“Kentucky limits toe grabs.” Seeing this headline on the sports page, I thought, “It's about time. Some wrestler will be seriously injured unless the refs get the toe-grabbing under control.”
But on further reading, it turns out the safety of two-legged athletes is not Kentucky's concern:
“The Kentucky Horse Racing Commission voted to limit the length of toe grabs on horses' front hooves to no more than 2 millimeters long. The toe grabs, which help horses gain traction on the dirt, have come under fire after experts found they put too much pressure on the bones in a horse's front legs while running.” Pressure? When The Undertaker gets hold of your toe, that's pressure.
“John McCain's oral slips — invariably described as ‘gaffes' — are beginning to ricochet from liberal blogs to the mainstream media.” Every presidential candidate's mistakes are described as gaffes, and why is that? Admitting to our own, or (more easily) those of our acquaintances, we just say “I made a mistake” or “She made a mistake.” Perhaps the news media believe that presidential candidates are too refined to err in the same way the rest of us do. Hence, the gaffe. I imagine the candidates themselves don't say gaffe in private, especially if it was a big one. They use stronger language.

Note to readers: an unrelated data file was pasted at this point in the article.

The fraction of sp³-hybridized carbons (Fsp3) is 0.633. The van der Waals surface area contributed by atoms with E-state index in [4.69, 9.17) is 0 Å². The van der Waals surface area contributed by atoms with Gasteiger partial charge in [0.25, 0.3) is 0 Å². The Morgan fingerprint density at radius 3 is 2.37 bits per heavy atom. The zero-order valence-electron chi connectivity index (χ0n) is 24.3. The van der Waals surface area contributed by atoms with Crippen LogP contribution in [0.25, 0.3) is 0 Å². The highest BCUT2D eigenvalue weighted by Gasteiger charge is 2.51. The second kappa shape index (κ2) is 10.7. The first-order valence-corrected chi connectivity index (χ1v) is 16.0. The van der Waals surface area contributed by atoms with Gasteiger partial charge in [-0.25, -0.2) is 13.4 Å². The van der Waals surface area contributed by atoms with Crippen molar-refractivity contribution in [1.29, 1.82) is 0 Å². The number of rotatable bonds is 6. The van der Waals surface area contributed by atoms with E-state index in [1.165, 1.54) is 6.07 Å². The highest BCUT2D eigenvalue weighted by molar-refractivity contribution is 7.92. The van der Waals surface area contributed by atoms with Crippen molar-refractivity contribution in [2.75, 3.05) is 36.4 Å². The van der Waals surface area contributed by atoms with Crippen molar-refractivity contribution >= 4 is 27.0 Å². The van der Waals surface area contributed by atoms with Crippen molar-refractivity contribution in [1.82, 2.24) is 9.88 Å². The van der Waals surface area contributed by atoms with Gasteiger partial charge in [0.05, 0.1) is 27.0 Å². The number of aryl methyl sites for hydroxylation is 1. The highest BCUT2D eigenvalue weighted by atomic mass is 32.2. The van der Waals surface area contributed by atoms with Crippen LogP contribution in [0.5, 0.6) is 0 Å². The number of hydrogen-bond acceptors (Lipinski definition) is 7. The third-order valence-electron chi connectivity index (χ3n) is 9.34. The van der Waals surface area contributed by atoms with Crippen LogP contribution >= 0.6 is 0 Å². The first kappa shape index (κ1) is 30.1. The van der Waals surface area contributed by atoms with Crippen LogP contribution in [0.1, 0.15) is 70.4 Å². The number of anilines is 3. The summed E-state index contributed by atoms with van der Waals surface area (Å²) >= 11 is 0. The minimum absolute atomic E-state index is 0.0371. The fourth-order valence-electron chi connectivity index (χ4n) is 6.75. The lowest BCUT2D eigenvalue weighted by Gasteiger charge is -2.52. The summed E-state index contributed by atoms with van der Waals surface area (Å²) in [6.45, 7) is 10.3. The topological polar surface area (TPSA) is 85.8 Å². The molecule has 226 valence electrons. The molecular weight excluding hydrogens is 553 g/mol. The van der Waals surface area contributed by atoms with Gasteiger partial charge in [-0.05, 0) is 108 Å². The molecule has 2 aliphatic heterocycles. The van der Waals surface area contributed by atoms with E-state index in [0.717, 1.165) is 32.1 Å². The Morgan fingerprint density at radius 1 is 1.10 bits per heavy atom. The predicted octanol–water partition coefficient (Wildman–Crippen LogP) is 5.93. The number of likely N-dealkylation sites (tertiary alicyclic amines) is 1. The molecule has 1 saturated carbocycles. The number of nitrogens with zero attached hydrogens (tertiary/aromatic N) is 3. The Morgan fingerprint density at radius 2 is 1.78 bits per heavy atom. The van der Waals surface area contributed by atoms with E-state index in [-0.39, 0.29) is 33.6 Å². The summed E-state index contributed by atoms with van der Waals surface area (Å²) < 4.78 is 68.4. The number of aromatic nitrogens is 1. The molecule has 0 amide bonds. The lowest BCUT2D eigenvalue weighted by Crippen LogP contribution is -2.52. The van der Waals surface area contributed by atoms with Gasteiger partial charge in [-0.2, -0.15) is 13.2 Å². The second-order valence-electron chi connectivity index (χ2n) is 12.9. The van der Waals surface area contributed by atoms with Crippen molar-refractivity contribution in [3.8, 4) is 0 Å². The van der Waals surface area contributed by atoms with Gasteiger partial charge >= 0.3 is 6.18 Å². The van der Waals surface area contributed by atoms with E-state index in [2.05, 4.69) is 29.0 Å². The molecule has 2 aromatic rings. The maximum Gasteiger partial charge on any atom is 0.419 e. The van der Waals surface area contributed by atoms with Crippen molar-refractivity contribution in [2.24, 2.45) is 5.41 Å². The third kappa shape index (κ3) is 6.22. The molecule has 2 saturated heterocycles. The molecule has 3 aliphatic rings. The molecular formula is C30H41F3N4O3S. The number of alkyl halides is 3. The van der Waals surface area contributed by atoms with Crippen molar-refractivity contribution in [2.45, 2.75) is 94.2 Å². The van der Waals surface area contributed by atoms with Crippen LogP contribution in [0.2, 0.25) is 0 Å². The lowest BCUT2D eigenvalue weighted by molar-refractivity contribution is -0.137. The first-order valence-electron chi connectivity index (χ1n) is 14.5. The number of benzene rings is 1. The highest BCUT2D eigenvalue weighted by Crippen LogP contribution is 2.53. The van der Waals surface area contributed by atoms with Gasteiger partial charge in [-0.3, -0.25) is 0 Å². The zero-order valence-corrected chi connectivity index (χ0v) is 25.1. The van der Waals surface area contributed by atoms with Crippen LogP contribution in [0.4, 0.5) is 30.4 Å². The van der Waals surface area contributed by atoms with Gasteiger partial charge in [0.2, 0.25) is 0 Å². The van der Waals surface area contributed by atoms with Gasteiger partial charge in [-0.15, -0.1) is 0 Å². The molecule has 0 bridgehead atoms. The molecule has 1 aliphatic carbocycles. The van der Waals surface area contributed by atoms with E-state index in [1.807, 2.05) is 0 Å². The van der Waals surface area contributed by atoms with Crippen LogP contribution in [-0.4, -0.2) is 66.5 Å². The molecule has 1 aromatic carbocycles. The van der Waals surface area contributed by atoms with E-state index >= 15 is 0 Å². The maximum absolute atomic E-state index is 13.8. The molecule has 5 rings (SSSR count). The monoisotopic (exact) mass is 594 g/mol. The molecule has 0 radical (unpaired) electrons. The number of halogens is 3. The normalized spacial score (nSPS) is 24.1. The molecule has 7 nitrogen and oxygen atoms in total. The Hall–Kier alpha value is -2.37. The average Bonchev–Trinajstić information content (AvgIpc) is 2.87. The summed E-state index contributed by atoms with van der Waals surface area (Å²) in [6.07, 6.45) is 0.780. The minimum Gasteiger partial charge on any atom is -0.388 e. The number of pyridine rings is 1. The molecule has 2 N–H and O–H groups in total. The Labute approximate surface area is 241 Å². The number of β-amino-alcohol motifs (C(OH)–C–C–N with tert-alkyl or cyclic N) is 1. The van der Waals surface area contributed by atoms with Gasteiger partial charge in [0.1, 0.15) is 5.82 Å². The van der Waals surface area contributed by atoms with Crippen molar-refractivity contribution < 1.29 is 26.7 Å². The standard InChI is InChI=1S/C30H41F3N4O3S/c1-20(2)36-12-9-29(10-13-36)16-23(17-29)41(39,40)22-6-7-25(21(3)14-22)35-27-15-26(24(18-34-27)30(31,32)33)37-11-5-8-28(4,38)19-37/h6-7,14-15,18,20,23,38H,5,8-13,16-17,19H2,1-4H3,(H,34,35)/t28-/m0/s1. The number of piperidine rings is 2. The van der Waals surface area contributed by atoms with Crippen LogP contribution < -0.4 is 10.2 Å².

Safire's Political Dictionary says that a gaffe is equivalent to a blooper (“an exploitable mistake; a slip of the tongue, or unthinking comment, that can be seized upon by the opposition”), but I haven't heard blooper in years. The affected gaffe has driven it from the market.
“Across the country in the spring of 1912 the campaign rhetoric escalated. Roosevelt described Taft as a ‘puzzlewit,' while the president labeled Roosevelt a ‘honeyfugler.' ”
Honeyfugler sounds like an epithet too strong to be used in public discourse, but in 1912 to honeyfugle (or honeyfuggle) was “To dupe, deceive, swindle.” I couldn't find puzzlewit, but the OED says that puzzlehead and puzzleheaded are applied to people “with confused ideas.”